Columbia, S.C.: Last chat someone asked why Jack got sick on the island (which would seem impossible). It isn't. Remember when Rose went to Australia to see the healer, and he told her that only certain places work for certain people? However, they haven't really developed this line.
washingtonpost.com: Ben's spine and many pregnant women also disagree with this premise.
Liz Kelly: Right. And when Ben's spine speaks, I listen.
Jen Chaney: I would also note that some people have gotten sick and recovered. Shannon had terrible asthma but got better (only to be shot by Ana Lucia). Sawyer also fell ill in season two and recuperated.
So it's not out of the realm. I think the issue applies more to people who arrive on the island already diseased.
Of this, I'm sure:
1. Michael is in the coffin.
2. Claire is a ghost.
3. Jin blows up, real good.
4. Jack passes out from his seeping wound and is placed on the last helicopter out of Saigon against his will.
Liz Kelly: Wait -- Saigon? This better not mean Bai Ling is the shadowy passenger #7 on the Coast Guard flight.
Jen Chaney: I'm with you on the first three, though -- as I said in the blog post -- still iffy on #1.
But I don't think Jack will pass out. Why? Because he feels too guilty later about aiding the escape from the island. I think he plays an active role in all of the decision-making -- getting out, how to get out, who gets saved and, ultimately, to lie like Benjamin Linus about what happened.
Wmsburg: When did Jen graduate from W&M? Do I know you?
Jen Chaney: Wait ... is this Jacob?
You might know me. I graduated in 1994.
Not Shlomo: Re: Daniel Dae-Kim, I see he's in the cast of A&E's remake of "The Andromeda Strain." Either he's moon lighting or his character Jin is not coming back so he's got a new gig.
If he is no longer on "Lost" I hope he doesn't end up in the B-Actor Sci-Fi grist mill.
Liz Kelly: Well, I think he's not coming back.
But even if he were, I still wouldn't be surprised to see him pop up elsewhere. Matthew Fox, for instance, just appeared in "Speed Racer" and "Vantage Point." Naveen Andrews had small parts in "Planet Terror" and "The Brave One." Even Jorge Garcia filmed a movie with Heather Graham last year.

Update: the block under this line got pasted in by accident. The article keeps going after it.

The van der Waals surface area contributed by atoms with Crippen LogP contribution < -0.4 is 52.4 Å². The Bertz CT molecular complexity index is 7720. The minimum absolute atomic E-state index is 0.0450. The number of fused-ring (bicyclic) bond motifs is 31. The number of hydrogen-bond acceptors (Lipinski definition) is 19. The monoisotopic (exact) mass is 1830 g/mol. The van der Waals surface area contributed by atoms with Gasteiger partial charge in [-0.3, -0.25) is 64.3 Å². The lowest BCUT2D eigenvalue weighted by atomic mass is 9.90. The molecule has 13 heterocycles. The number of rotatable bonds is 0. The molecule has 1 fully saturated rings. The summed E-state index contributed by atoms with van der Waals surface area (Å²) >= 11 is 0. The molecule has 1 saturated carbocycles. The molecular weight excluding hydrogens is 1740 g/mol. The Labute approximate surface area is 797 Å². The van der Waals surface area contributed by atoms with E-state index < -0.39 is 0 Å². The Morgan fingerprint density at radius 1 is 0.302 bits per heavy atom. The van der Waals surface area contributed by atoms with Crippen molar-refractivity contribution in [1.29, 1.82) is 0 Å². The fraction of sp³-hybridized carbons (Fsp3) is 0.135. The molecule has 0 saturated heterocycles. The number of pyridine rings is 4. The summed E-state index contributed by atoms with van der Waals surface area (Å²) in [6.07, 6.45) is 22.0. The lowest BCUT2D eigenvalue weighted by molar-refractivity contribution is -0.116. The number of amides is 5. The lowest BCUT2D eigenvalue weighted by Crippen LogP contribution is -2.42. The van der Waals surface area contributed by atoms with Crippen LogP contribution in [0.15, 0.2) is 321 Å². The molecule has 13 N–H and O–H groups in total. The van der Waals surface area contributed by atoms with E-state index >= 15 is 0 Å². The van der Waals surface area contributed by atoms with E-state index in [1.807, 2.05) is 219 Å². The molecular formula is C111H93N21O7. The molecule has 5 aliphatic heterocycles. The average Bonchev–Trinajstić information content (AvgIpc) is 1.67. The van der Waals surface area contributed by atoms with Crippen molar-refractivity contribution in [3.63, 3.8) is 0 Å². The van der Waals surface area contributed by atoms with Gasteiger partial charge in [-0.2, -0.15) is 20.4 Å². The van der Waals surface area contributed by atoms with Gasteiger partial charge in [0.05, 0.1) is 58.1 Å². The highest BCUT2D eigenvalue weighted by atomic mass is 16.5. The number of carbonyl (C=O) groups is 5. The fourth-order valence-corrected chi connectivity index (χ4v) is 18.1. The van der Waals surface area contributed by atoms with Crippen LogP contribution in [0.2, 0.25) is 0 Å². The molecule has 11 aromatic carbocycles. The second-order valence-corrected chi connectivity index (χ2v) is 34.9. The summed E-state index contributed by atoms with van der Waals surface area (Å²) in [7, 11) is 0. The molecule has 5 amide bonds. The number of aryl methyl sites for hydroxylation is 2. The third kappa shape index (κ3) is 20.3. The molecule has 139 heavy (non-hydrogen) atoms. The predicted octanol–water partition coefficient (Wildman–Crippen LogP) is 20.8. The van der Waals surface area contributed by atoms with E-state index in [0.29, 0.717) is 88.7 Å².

Okay, total aside. While searching through IMDB just now to see what other projects the "Losties" were involved in, I came across this Josh Holloway gem from 2004: " Good Girls Don't... (AKA My Roommate is a Big Fat Slut." Apparently it aired on cable in Australia.
Jen Chaney: Funny that you mention ... I flipped by "The Devil Wears Prada" last night and I was like, "Hey! There's Charlotte!" Rebecca Mader had a bit part in that one.
These guys get around.
London, U.K.: Hey there. Here's an issue that no one else in the Lost blog/podcast community has really addressed. In the episode "Confirmed Dead," and in last week's "No Place Like Home," we see that the "official" story is that Oceanic 815 crashed south of the island of Java, Indonesia, which is where the supposedly planted plane was found. Also the Oceanic 6 were "rescued" from that area. How does this make sense, given that the plane was headed from Sydney to LA? That would make it about 4,000 miles off course in the opposite direction! Why would the "cover-up" take place in such an illogical location? Thanks!
Liz Kelly: Before the plane went down, I think the pilot say something about them being drastically off-course. But, still, that wouldn't compel Widmore to plant a phony fuselage in the same location -- according to Lostpedia, the wreckage remains were perpendicular to the path the plane should have been taking.
Of course, all of this assumes that Widmore did in fact plant the wreckage and that it's not, in a sense, authentic. How could that be? Well, if the plane experienced some kind of mid-air time warp and somehow splintered into two dimensions, that would account for two planes -- both of them wildly off course and both winding up in unlikely places.